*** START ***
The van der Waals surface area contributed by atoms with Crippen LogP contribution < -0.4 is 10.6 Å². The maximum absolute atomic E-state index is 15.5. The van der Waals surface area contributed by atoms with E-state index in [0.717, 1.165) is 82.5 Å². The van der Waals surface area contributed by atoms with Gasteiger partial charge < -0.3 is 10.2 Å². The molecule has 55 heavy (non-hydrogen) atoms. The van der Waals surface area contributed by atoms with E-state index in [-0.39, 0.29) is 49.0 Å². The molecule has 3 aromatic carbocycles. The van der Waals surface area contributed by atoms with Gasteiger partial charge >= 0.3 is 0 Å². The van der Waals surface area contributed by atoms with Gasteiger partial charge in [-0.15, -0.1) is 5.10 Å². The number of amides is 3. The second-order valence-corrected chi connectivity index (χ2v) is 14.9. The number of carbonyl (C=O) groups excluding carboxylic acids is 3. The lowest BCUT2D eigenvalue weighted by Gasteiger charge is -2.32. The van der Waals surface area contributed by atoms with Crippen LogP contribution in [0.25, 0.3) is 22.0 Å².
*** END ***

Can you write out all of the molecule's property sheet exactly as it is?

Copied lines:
The van der Waals surface area contributed by atoms with Crippen LogP contribution < -0.4 is 10.6 Å². The maximum absolute atomic E-state index is 15.5. The van der Waals surface area contributed by atoms with E-state index in [0.717, 1.165) is 82.5 Å². The van der Waals surface area contributed by atoms with Gasteiger partial charge < -0.3 is 10.2 Å². The molecule has 55 heavy (non-hydrogen) atoms. The van der Waals surface area contributed by atoms with E-state index in [-0.39, 0.29) is 49.0 Å². The molecule has 3 aromatic carbocycles. The van der Waals surface area contributed by atoms with Gasteiger partial charge >= 0.3 is 0 Å². The van der Waals surface area contributed by atoms with Gasteiger partial charge in [-0.15, -0.1) is 5.10 Å². The number of amides is 3. The second-order valence-corrected chi connectivity index (χ2v) is 14.9. The number of carbonyl (C=O) groups excluding carboxylic acids is 3. The lowest BCUT2D eigenvalue weighted by Gasteiger charge is -2.32. The van der Waals surface area contributed by atoms with Crippen LogP contribution in [0.25, 0.3) is 22.0 Å².